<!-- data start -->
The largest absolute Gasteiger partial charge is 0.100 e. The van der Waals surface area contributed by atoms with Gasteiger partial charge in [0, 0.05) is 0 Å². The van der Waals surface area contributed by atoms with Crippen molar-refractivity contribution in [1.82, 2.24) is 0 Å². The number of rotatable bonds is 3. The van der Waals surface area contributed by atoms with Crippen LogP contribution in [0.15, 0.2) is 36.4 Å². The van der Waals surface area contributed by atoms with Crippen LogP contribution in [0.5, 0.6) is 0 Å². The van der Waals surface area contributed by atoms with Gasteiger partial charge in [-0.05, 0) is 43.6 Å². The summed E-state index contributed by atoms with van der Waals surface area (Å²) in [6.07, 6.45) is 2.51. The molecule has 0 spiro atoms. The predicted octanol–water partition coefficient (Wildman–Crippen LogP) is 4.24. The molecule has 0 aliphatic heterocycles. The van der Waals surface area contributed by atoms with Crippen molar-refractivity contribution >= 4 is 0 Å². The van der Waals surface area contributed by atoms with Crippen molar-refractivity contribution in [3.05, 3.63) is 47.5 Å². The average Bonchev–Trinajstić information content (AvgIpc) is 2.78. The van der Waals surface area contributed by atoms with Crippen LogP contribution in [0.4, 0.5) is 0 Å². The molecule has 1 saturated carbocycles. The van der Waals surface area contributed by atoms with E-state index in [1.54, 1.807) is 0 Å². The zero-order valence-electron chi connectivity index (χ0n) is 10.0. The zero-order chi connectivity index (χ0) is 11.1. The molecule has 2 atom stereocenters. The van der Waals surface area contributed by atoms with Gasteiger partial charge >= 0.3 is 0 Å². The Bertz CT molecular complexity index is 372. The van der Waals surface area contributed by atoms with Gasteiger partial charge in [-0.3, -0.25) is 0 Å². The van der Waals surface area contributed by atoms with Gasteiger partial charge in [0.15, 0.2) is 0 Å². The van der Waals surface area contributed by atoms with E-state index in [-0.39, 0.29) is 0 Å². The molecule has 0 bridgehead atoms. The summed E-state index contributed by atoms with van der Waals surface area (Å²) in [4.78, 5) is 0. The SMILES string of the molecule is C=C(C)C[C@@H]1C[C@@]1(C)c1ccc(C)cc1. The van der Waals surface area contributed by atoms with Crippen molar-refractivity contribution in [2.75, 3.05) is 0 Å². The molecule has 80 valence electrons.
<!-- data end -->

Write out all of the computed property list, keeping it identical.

The largest absolute Gasteiger partial charge is 0.100 e. The van der Waals surface area contributed by atoms with Gasteiger partial charge in [0, 0.05) is 0 Å². The van der Waals surface area contributed by atoms with Crippen molar-refractivity contribution in [1.82, 2.24) is 0 Å². The number of rotatable bonds is 3. The van der Waals surface area contributed by atoms with Crippen LogP contribution in [0.15, 0.2) is 36.4 Å². The van der Waals surface area contributed by atoms with Crippen LogP contribution in [0.5, 0.6) is 0 Å². The van der Waals surface area contributed by atoms with Gasteiger partial charge in [-0.05, 0) is 43.6 Å². The summed E-state index contributed by atoms with van der Waals surface area (Å²) in [6.07, 6.45) is 2.51. The molecule has 0 spiro atoms. The predicted octanol–water partition coefficient (Wildman–Crippen LogP) is 4.24. The molecule has 0 aliphatic heterocycles. The van der Waals surface area contributed by atoms with Crippen molar-refractivity contribution >= 4 is 0 Å². The van der Waals surface area contributed by atoms with Crippen molar-refractivity contribution in [3.05, 3.63) is 47.5 Å². The average Bonchev–Trinajstić information content (AvgIpc) is 2.78. The van der Waals surface area contributed by atoms with Crippen LogP contribution in [0.4, 0.5) is 0 Å². The molecule has 1 saturated carbocycles. The van der Waals surface area contributed by atoms with E-state index in [1.54, 1.807) is 0 Å². The zero-order valence-electron chi connectivity index (χ0n) is 10.0. The zero-order chi connectivity index (χ0) is 11.1. The molecule has 2 atom stereocenters. The van der Waals surface area contributed by atoms with Gasteiger partial charge >= 0.3 is 0 Å². The Bertz CT molecular complexity index is 372. The van der Waals surface area contributed by atoms with Gasteiger partial charge in [-0.3, -0.25) is 0 Å². The van der Waals surface area contributed by atoms with Gasteiger partial charge in [0.15, 0.2) is 0 Å². The van der Waals surface area contributed by atoms with E-state index in [-0.39, 0.29) is 0 Å². The molecule has 0 bridgehead atoms. The summed E-state index contributed by atoms with van der Waals surface area (Å²) in [4.78, 5) is 0. The SMILES string of the molecule is C=C(C)C[C@@H]1C[C@@]1(C)c1ccc(C)cc1. The van der Waals surface area contributed by atoms with Crippen molar-refractivity contribution in [2.75, 3.05) is 0 Å². The molecule has 80 valence electrons.